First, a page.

California Agriculture
California Agriculture
California Agriculture
University of California
California Agriculture

Archive

March-April 1986
Volume 40, Number 3

Peer-reviewed research and review articles

Students show low awareness of agricultural careers
by Mary E. Mallory, Robert Sommer
| Full text HTML  | PDF  
High school students surveyed had a limited awareness of such careers.
‘Escaped’ artichokes are troublesome pests
by Craig D. Thomsen, G. Douglas Barbe, William A. Williams, Melvin R. George
| Full text HTML  | PDF  
Cultivated artichokes can revert to a wild, hard-to-control thistle formThe century-old battle against artichoke thistle — the wild relative of that epicurean delight, globe artichoke — is not over. Dense infestations that take over prime grazing land persist in many areas of the state. Control costs can exceed the value of the land.
Borer control in young almond trees
by Robert A. Van Steenwyk, Lonnie C. Hendricks, Leslie W. Barclay, Everett L. Younce
| Full text HTML  | PDF  
An insecticide/paint combination applied when feeding is detected prevents damage.
Farm labor contractors
by Suzanne Vaupel, Philip L. Martin
| Full text HTML  | PDF  
They provide about a fifth of all farmworkers in CaliforniaFarm labor contracting has a long history in California and still provides a major share of farmworkers.
Presence-absence sampling of citrus red mite
by Frank G. Zalom, Lloyd T. Wilson, Charles E. Kennett, Neil V. O'Connell, Donald L. Flaherty, Joseph G. Morse
| Full text HTML  | PDF  
The speed and simplicity of the system make it highly practicalSampling is a fast and practical alternative to an exhaustive count of the tiny mite and its predators.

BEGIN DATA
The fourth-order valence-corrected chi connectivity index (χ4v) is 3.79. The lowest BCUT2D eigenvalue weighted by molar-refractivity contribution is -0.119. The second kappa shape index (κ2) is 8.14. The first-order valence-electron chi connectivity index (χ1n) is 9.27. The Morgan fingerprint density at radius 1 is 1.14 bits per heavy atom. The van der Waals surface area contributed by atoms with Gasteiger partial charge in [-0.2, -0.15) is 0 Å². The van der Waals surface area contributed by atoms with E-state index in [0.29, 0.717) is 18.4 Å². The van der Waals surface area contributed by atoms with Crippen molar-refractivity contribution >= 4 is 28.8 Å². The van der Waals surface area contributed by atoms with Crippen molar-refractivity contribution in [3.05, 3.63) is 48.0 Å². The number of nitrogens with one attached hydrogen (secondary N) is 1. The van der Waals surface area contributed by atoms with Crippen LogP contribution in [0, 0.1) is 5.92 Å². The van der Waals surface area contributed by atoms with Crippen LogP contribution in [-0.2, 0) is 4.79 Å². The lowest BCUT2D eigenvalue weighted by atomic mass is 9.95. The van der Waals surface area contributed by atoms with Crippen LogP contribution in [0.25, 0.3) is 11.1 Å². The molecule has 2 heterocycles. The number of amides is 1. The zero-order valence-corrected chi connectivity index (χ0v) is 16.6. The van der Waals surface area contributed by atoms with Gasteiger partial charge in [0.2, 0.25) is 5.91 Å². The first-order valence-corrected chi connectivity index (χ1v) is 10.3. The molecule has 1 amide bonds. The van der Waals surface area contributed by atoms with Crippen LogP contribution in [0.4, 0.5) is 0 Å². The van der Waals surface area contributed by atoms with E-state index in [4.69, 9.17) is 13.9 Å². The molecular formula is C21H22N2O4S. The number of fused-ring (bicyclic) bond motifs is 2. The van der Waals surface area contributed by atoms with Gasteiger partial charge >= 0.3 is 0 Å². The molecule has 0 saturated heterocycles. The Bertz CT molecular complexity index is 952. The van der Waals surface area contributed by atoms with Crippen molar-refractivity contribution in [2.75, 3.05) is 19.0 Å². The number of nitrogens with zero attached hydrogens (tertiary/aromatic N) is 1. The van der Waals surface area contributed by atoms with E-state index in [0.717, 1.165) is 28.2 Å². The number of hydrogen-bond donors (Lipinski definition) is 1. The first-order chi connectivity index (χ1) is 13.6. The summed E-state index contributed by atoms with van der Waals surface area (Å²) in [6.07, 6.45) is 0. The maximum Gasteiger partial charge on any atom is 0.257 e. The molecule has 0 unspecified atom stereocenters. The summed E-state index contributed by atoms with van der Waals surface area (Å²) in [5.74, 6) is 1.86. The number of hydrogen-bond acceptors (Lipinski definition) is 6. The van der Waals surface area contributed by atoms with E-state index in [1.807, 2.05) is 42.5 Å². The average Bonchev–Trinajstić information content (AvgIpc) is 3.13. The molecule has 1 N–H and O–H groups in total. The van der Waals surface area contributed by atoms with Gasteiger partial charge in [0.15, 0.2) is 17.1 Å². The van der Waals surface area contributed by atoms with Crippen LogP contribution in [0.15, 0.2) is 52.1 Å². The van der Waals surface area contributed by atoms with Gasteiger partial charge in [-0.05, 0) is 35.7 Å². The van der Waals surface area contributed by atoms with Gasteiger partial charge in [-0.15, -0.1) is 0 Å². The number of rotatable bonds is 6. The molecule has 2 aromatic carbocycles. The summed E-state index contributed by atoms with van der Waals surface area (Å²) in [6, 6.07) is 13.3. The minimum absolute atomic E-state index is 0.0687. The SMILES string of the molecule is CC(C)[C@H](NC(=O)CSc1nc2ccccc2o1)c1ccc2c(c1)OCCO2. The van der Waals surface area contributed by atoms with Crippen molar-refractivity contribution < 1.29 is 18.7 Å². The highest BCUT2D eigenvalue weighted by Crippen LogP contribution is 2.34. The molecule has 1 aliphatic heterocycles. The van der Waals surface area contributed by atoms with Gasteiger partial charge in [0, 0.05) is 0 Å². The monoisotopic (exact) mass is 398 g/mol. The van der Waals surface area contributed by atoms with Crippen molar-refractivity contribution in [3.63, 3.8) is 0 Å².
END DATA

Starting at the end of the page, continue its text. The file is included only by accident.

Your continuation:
Boron application in vineyards
by Peter Christensen
| Full text HTML  | PDF  
Berm sprays or hand applications are favored for small amounts neededAnnual berm or foliar sprays gave best boron uptake. Hand-broadcasting was less efficient but still useful.
Effects of switching to 3X milking
by Douglas D. Gisl, Edward J. DePeters, Clement L. Pelissier
| Full text HTML  | PDF  
Greater yield has to be weighed against higher costs and a need for better managementHerd records for three years showed milk production increases with 3X but confirmed the need for good management.
Residual available phosporus in soils
by Parker F. Pratt, Robert M. Lippert
| Full text HTML  | PDF  
Present tests fall short of needsThe soil test as an indicator of available phosphorus must be interpreted differently depending on soil type.
Clues to control of bluetongue virus
by Bradley A. Mullens, Edmond C. Loomis, John R. Anderson
| Full text HTML  | PDF  
Control strategy aimed at early life stages of vector gnats is one possibilityA key to reducing the sheep and cattle disease is in controlling the blood-sucking gnat that transmits it.
Nemacur residues in turfgrass
by Donald Peterson, Wray Winterlin, Laurence R. Costello
| Full text HTML  | PDF  
Effectively controls nematodes but remains in soil many monthsResidues of the nematicide used on golf greens declined quickly to low, but persistent, levels.
Pest management affects spider mites in vineyards
by Greg M. English-Loeb, Donald L. Flaherty, Lloyd T. Wilson, William W. Barnett, George M. Leavitt, William H. Settle
| Full text HTML  | PDF  
Powdery mildew and leafhopper controls affect predator populations differentlyA new leafhopper pest and a change of powdery mildew fungicide have affected mites in San Joaquin Valley vineyards.
The economics of IPM in processing tomatoes
by John M. Antle, Seong K. Park
| Full text HTML  | PDF  
Even without considering risk reduction, which is significant, the benefits of IPM outweigh the costs.

News and opinion

Earning public support
by Lowell N. Lewis
Full text HTML  | PDF